By Rabbi Yair Hoffman for the Five Towns Jewish Times
Americans love beer. Beer is the third most popular drink in the world, after tea and coffee. On average, each American consumes 2 and 1/3 gallons of it every month. Religious Jewish men like beer as well, and it seems to be a staple item at Shalom Zachars – the traditional meal where appreciation is expressed to the Creator for having allowed the baby to be born. Beer is also subject to the prohibitions of Chometz sh’avar alav haPesach – Chometz that was owned by a Jew over Pesach (henceforth – Chometz S.A.H.P) if it was not properly sold.
Most observant Jews know to avoid Chometz S.A.H.P.
How do they do this? They find out which stores are considered to be Jewish-owned and determine whether or not the owner sold the Chometz that belonged to them. The issue is not just about the store owner, however. If the store purchased its Chometz from a Jewish wholesaler, then that too can present a problem.
A brilliant Jewish businessman had managed to create one of the largest beer distributorships in the nation. A significant amount of the beer sold in New York City and the greater metropolitan area is distributed by this Jewish-owned company. Alas, the beer was not scheduled to be sold prior to Pesach.
A certain Reb Kalman Weinfeld had heard a Shabbos HaGadol drasha from Reb Don Yoel Levy and decided to take it upon himself to see if he could speak to the owner. The owner took a liking to Reb Kalman and managed to make a tikkun. The owner of company took the matter quite seriously and calculated the value of the sale of the company for that period of time.
****For their own reasons, some of the other Kashrus agencies were not fully satisfied with the nature of the sale for the year 2018. It is this author’s opinion that the Mechira (sale) done for the year 2019, however, was done without a hitch. According to this author’s understanding, two sales were performed and the owner did not enter the premises all Pesach. Some still question it, but this author feels that the sale was done in the best manner possible.
Indeed, in 2018, the CRC (Satmar Hechsher) and the Star-K both issued alerts about the fact that it was not to be used by their respective supervisions as either it was not sold or they felt that the sale failed to address certain issues. The Star K issued its alert prior to the sale. The CRC issued its alert after the sale. Some 114 different brands of New York beer were affected. The Star K site recommends, for now, that these beers not be consumed until late May or June when the stocks of beer in any particular store will be depleted.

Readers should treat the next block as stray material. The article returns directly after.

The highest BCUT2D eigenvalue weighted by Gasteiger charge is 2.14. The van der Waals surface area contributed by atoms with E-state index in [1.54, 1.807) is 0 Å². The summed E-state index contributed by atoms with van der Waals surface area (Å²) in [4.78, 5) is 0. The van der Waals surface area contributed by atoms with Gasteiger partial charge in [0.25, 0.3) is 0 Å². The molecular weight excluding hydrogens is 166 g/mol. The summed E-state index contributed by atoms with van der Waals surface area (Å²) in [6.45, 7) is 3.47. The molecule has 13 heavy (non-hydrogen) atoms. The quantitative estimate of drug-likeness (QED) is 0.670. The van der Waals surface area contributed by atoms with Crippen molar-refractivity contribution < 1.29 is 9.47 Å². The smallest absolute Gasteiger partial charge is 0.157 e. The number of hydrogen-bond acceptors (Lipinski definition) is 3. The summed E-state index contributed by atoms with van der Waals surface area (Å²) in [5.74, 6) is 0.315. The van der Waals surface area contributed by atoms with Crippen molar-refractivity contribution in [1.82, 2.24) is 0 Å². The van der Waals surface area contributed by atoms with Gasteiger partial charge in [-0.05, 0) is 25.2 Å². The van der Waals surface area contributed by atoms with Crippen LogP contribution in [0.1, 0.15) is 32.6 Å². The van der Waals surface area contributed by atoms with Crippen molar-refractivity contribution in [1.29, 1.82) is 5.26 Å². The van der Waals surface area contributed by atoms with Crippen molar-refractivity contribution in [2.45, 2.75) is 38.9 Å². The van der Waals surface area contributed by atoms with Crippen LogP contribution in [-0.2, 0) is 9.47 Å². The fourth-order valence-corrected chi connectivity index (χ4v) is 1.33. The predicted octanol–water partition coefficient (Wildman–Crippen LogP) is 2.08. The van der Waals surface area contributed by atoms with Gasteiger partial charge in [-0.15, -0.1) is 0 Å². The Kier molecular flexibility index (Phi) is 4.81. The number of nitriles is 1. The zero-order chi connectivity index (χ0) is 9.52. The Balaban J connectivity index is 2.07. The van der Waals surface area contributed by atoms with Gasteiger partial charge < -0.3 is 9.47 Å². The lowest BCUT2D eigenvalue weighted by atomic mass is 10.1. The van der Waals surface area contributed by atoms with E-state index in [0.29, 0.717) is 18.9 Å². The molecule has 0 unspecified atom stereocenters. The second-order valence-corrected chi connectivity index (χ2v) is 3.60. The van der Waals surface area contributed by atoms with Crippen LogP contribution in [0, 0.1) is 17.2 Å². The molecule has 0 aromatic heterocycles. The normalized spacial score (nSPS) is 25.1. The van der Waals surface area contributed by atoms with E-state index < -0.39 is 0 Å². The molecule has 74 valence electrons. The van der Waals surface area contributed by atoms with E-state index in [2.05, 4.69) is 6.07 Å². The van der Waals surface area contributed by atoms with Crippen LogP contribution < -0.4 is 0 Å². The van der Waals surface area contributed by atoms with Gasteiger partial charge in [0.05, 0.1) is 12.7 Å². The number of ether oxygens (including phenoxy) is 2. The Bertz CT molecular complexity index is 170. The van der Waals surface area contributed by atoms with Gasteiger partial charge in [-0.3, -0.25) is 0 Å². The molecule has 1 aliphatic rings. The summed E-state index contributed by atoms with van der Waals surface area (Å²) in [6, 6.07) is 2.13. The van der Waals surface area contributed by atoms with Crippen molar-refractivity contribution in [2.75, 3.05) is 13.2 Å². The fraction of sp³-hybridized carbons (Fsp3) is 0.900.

It should be noted that both the CRC and the Star K agreed that what the OK did was certainly a worthwhile and meritorious thing. It is just that they feel that the sale was not up to their standards.
WHAT HALACHA IS BEHIND THESE DIFFERENT POSITIONS?
What are the halachic issues at play here? The OK sale was certainly done under instruction of a Talmid Chochom. Indeed, an inquiry to OK laboratories revealed that the well-regarded Belzer Dayan was instrumental in advising as to how the sale should be done. So, what was it that may have been questionable?
WHEN THERE IS A DOUBT
If we are not sure whether or not something truly is Chometz S.A.H.P. – this is termed “Safaik Chometz S.A.H.P.” The Mishna Brura (449:5) cites a view that when there is a doubt one may eat Safaik Chometz SAHP. It is, however, a debate among the Poskim. Poskim have ruled that when there is a need one can rely on the lenient view.
DOING BUSINESS OVER PESACH
But there is yet another question: Many of these companies unquestionably still does business over Pesach with Chometz. Is there any inyan to be stringent based on the idea that selling an on-going business on Pesach with Chometz may invalidate the selling of the Chometz that the Rabbi performed prior to Pesach?